Lewis has signed a series of short, mostly cap friendly contracts, and it’s easy to see Shore following that same path. Shore took a paycut from his ELC when he signed his last contract. He’s due a modest increase from his current contract. I could easily see Shore signing for one or two years in the neighborhood of $750,000 each year. If he does well, the team can reevaluate for future contracts. But for now, this season should be a “show me” season for Shore, who certainly deserves another shot at making the role his own.

Andy Andreoff
2016-17: 36 GP, 0 G, 2 A
Career: NHL: 114 GP, 10 G, 5 A (Playoffs: 1 GP, 0 G, 0 A); AHL: 157 GP, 30 G, 42 A (Playoffs: 12 GP, 3 G, 5 A)
Last contract: 2 years, $587,500 AAV, arbitration eligible

Despite having similar production to Nick Shore, Andy Andreoff usually serves as the thirteenth forward and healthy scratch, not often trusted with key assignments or in tough games. Darryl Sutter deployed him in situations where he thought the team needed more grit. The thing is, though: the team has a lot of grit already. Kyle Clifford, Jordan Nolan, the now-departed Dwight King, Brayden McNabb, sometimes Trevor Lewis or Derek Forbort. Heck, Jeff Carter even threw a punch this season. (Just one punch, but I’m still counting it, deep in my heart.)

The point is: unless Andreoff’s going to start doing something else very well -- passing, tipping shots, faceoffs -- or unless the team parts ways with Clifford or Nolan, I don’t know that Andreoff is a needed player. With cap space being at a premium, and more skilled players needing new contracts, Andreoff easily has the lowest ceiling. If I were GM, I would find a trade partner to take his rights for a low round draft pick, or sign him and then flip him. Of course, the benefit to retaining him is that he’s already familiar with the Kings’ system, which likely won’t change much under John Stevens, he’s exactly the kind of player you want to use as your thirteenth forward, and his next contract should be very inexpensive. If Andreoff is re-signed, his next contract certainly shouldn’t come in as any more expensive than Nick Shore, at least.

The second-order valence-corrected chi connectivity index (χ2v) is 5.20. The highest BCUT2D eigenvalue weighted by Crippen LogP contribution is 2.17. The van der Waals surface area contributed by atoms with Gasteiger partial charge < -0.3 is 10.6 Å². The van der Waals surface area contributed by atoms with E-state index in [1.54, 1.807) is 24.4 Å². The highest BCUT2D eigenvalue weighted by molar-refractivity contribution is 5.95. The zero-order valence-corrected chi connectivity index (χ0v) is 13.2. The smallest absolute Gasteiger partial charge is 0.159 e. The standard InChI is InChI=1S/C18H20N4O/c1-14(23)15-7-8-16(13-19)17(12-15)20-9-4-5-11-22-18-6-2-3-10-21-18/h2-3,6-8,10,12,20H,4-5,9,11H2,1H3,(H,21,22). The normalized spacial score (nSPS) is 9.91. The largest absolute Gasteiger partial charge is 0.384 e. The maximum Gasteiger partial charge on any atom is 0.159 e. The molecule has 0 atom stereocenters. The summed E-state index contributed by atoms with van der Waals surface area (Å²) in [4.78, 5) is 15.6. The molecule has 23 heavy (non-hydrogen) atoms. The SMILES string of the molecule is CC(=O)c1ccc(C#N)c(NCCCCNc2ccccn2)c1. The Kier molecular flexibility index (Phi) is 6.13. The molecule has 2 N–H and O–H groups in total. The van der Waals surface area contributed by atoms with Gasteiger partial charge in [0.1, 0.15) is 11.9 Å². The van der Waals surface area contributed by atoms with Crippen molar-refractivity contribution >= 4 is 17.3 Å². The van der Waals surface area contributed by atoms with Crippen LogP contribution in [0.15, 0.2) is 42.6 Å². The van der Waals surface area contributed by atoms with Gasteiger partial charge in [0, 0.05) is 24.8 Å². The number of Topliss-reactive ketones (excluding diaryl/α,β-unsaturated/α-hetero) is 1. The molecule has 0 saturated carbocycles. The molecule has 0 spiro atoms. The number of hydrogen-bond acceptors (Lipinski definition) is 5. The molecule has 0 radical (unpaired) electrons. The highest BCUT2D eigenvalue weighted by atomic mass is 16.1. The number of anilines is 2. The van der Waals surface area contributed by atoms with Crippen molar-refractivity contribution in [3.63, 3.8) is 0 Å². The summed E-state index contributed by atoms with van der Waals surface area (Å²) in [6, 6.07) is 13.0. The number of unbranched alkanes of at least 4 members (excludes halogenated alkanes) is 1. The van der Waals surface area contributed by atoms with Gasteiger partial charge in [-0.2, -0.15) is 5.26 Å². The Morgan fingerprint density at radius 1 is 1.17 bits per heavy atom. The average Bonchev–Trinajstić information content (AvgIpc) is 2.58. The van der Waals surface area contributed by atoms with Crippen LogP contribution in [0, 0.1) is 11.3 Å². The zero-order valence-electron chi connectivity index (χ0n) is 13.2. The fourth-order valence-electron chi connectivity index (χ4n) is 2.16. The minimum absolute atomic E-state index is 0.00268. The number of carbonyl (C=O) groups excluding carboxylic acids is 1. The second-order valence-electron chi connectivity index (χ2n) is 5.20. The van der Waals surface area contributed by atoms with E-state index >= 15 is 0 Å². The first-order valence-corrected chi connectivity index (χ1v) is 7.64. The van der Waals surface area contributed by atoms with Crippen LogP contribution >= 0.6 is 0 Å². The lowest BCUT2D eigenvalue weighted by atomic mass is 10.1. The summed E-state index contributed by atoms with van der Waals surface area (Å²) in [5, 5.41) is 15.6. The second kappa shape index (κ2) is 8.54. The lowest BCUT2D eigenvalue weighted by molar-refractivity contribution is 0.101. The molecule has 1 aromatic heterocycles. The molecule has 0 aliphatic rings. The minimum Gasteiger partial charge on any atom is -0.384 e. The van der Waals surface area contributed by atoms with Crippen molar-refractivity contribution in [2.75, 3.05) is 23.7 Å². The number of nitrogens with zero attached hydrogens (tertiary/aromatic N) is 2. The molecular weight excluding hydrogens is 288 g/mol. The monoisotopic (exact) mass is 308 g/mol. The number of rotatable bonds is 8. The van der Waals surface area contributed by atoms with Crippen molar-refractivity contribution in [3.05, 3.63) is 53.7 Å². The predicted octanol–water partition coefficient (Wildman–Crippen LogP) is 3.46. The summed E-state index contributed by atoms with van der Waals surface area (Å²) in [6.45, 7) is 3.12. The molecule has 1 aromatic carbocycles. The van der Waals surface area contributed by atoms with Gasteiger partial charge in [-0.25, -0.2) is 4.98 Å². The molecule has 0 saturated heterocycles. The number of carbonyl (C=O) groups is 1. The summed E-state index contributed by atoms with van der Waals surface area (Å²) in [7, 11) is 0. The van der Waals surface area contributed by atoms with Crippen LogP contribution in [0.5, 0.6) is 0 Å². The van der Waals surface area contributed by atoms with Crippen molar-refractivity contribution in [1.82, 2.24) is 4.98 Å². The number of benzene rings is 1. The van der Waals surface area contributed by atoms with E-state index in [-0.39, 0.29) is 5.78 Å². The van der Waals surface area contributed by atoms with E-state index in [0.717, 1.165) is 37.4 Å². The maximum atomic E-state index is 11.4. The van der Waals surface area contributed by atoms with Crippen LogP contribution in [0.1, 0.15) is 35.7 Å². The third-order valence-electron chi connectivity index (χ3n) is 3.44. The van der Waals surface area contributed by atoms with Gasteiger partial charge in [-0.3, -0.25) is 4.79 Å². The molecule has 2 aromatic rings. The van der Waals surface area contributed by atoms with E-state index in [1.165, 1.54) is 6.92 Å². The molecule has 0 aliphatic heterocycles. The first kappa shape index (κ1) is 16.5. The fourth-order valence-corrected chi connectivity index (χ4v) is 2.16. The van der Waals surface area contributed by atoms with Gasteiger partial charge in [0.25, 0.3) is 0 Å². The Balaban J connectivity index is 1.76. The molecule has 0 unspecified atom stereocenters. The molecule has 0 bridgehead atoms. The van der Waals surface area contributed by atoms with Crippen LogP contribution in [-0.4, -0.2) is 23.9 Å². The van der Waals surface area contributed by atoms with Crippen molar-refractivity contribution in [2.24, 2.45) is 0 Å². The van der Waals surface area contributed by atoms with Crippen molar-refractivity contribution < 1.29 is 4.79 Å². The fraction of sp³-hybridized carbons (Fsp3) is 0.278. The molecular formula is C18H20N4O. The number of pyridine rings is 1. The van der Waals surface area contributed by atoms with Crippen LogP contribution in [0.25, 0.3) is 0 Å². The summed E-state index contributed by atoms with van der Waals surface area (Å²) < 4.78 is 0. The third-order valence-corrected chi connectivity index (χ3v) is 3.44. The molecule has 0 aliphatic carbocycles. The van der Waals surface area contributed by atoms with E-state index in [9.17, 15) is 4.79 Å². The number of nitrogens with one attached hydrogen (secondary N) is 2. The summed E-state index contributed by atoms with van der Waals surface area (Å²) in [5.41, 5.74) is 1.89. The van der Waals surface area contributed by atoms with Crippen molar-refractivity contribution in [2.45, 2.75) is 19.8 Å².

Jonny Brodzinski
2016-17: NHL: 6 GP, 0 G, 2 A; AHL: 59 GP, 27 G, 22 A (Playoffs: 5 GP, 2 G, 2 A)
Career: NHL: 6 GP, 0 G, 2 A; AHL: 124 GP, 42 G, 35 A (Playoffs: 9 GP, 4 G, 3 A)
Last contract: 2 years (ELC), $925,000 AAV, arbitration eligible

Kevin Gravel
2016-17: NHL: 49 GP, 1 G, 6A; AHL: 6 GP, 0 G, 2 A
Career: NHL: 54 GP,  1 G, 6A; AHL: 124 GP, 13 G, 24 A (Playoffs: 31 GP, 1 G, 11 A)
Last contract: 3 years (ELC), $667,500 AAV, arbitration eligible

Paul LaDue
2016-17: NHL: 22 GP, 0 G, 8 A; AHL: 38 GP, 6 G, 12 A (Playoffs: 3 GP, 1 G, 0 A)
Career: NHL: 22 GP, 0 G, 8 A; AHL: 38 GP, 6 G, 12 A (Playoffs: 6 GP, 1 G, 0 A)
Last contract: 1 year (ELC), $925,000 AAV, arbitration eligible

Brodzinski, Gravel, and LaDue are all in similar situations. They each got varying looks at the NHL level -- Gravel was the most consistent, but was also frequently a healthy scratch, particularly once LaDue joined the roster. Brodzinski and, to some extent, LaDue, were called up when it was too late to do much to change the Kings’ fortunes. All three could easily be regulars on the NHL roster next season; Gravel and LaDue will have increased chances for ice time presuming that a defenseman is taken from the Kings in the expansion draft. And if Brodzinski can learn to replicate his scoring touch from the AHL, he’ll fill a much needed hole in the Kings’ lineup. This season should have done a lot to get all three players comfortable with the pace of an NHL game, preparing them all for a full season.

The matter of their next contracts is something entirely different. None have really proven themselves at the NHL level to deserve a raise in pay, and paying someone based on past AHL performance is risky. The most likely scenario sees all three taking bridge deals to see what they can really do with a full season in front of them. Brodzinski and LaDue will take pay cuts from their ELCs -- paying an unproven commodity in the $1 million range seems like a terrible idea -- and Gravel could possibly see a slight increase. All three players should continue to be affordable options for the next few years as the Kings start to hand over the reins to the kids.